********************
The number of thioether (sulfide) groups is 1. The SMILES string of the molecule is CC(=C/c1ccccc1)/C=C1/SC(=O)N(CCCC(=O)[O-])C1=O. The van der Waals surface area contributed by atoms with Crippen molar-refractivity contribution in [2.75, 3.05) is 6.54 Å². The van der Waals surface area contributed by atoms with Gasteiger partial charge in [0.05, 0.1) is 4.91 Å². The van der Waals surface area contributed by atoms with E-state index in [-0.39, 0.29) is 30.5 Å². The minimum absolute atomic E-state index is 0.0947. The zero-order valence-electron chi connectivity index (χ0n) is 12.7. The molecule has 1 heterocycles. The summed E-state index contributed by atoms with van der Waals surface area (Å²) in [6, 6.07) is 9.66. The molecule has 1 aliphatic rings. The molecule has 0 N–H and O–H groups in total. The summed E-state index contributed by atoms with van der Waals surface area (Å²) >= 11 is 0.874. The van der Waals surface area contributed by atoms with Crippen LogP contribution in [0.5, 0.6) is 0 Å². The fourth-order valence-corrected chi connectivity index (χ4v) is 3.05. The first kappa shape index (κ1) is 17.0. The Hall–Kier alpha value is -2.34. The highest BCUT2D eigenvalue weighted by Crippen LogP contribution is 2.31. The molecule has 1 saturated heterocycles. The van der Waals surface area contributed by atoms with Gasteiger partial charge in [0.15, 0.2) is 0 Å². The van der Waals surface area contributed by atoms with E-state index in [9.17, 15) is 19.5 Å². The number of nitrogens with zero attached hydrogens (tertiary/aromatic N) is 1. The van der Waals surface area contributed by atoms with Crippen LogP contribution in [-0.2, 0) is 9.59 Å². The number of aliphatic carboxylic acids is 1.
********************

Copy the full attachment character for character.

The number of thioether (sulfide) groups is 1. The SMILES string of the molecule is CC(=C/c1ccccc1)/C=C1/SC(=O)N(CCCC(=O)[O-])C1=O. The van der Waals surface area contributed by atoms with Crippen molar-refractivity contribution in [2.75, 3.05) is 6.54 Å². The van der Waals surface area contributed by atoms with Gasteiger partial charge in [0.05, 0.1) is 4.91 Å². The van der Waals surface area contributed by atoms with E-state index in [-0.39, 0.29) is 30.5 Å². The minimum absolute atomic E-state index is 0.0947. The zero-order valence-electron chi connectivity index (χ0n) is 12.7. The molecule has 1 heterocycles. The summed E-state index contributed by atoms with van der Waals surface area (Å²) in [6, 6.07) is 9.66. The molecule has 1 aliphatic rings. The molecule has 0 N–H and O–H groups in total. The summed E-state index contributed by atoms with van der Waals surface area (Å²) >= 11 is 0.874. The van der Waals surface area contributed by atoms with Crippen LogP contribution in [0.5, 0.6) is 0 Å². The fourth-order valence-corrected chi connectivity index (χ4v) is 3.05. The first kappa shape index (κ1) is 17.0. The Hall–Kier alpha value is -2.34. The highest BCUT2D eigenvalue weighted by Crippen LogP contribution is 2.31. The molecule has 1 saturated heterocycles. The van der Waals surface area contributed by atoms with Gasteiger partial charge in [0.15, 0.2) is 0 Å². The van der Waals surface area contributed by atoms with E-state index in [9.17, 15) is 19.5 Å². The number of nitrogens with zero attached hydrogens (tertiary/aromatic N) is 1. The van der Waals surface area contributed by atoms with Crippen LogP contribution in [-0.2, 0) is 9.59 Å². The number of aliphatic carboxylic acids is 1.